The Most Commonly Overlooked Medical Expense Deductions: A How-To Tax Guide
NEW YORK ( MainStreet) The Tax Code tells us you can deduct as an Itemized Deduction on Schedule A amounts you pay for yourself, your spouse or a dependent for the "diagnosis, cure, mitigation, treatment or prevention of disease or for the purpose of affecting any structure or function of the body."
Beginning with 2013, thanks to the Affordable Care Act, if you are under age 65 medical expenses are deductible only to the extent that the total exceeds 10% of your Adjusted Gross Income (AGI). If your AGI is $70,000, the first $7,000 of medical expenses are not deductible. If the total of your allowable medical expenses for the year is $6,000 you get no deduction. If the expenses for the year total $8,000 you get a tax deduction of $1,000. The exclusion is 7.5% of AGI for taxpayers over age 65.
Medical deductions are not limited to costs involved for physical disorders, but also include expenses relating to psychological and emotional disorders.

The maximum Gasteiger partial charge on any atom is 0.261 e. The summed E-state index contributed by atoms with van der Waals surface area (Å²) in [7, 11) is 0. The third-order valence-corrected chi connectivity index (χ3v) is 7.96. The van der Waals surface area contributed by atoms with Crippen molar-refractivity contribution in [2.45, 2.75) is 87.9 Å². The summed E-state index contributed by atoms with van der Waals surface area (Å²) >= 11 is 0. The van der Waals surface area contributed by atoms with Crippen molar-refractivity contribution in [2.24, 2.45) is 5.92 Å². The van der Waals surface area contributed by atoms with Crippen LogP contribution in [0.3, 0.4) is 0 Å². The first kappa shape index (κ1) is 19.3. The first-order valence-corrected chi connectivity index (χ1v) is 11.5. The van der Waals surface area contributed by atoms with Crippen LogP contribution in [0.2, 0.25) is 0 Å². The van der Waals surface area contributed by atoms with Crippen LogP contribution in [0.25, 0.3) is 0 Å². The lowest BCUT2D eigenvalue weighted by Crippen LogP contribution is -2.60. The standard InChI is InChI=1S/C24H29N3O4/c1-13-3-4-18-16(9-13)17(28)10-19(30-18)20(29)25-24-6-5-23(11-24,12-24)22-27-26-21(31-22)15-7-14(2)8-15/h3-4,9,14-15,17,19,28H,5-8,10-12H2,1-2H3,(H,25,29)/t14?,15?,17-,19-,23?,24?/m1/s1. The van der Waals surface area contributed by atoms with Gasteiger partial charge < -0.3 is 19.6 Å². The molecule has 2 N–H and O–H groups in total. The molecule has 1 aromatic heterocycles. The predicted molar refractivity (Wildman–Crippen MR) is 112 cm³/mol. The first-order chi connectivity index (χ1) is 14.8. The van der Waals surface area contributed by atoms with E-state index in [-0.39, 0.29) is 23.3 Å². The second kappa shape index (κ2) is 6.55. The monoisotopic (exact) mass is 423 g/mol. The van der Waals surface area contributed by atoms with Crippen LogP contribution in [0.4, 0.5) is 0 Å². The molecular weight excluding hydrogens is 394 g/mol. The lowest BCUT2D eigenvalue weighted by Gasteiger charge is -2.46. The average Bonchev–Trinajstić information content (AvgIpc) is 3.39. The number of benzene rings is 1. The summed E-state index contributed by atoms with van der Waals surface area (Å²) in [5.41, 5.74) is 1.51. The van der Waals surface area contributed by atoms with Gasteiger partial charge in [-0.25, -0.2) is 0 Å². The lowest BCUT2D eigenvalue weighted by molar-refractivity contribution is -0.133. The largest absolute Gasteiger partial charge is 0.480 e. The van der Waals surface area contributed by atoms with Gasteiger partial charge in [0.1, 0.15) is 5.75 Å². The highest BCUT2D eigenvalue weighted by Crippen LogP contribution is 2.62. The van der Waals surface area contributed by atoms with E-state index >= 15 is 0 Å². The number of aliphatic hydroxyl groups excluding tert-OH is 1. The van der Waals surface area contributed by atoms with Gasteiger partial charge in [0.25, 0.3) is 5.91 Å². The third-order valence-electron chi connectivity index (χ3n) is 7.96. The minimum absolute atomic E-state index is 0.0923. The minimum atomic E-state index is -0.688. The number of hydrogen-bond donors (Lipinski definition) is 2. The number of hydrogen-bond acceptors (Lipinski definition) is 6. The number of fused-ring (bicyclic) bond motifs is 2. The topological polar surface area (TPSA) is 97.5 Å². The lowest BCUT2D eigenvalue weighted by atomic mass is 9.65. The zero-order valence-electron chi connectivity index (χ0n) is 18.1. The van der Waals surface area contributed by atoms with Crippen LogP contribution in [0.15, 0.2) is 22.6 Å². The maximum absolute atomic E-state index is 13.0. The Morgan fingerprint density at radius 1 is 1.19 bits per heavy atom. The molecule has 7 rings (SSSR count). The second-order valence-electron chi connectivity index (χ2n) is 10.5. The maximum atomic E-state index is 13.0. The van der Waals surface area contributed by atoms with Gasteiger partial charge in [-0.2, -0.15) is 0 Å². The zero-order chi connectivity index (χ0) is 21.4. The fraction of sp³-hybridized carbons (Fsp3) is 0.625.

Neither the medical practitioner prescribing the treatment nor the method of treatment prescribed has to be American Medical Association approved or sanctioned to claim a tax deduction, as long as the practitioner and treatment are valid within the patient's religious or cultural context. Deductions for treatment by Christian Science Practitioners and Native American medicine men have been allowed by the IRS and the courts.
An often overlooked medical deduction is the cost of travel to and from doctors, dentists, hospitals, clinics, therapists, etc. to receive medical care. You can also deduct round-trip travel to visit a sick spouse or dependent if the visits are recommended by a doctor as part of the patient's treatment. If you take a taxi, bus, train, airplane or ambulance, you can deduct the actual expense. If you drive for 2013 you can deduct 24 cents per mile plus any parking fees and tolls. For 2014 the standard mileage rate drops to 23.5 cents per mile. You should keep a medical travel log during the year to keep track of miles driven or public transportation costs if you make frequent trips to doctors, dentists or therapists for treatment.
Also deductible as medical travel is the cost of lodging while away from home primarily for and essential to medical care by a doctor at a licensed hospital or similar facility. You can claim up to a maximum of $50.00 per person per night. Meals while away from home overnight are not deductible. You can deduct the cost of the hotel room, but not the dinner bill. The lodging expenses of a person accompanying a patient, such as a parent or a spouse, are also deductible, up to 50.00 per night, if that person's presence is primarily for and essential to the patient's care.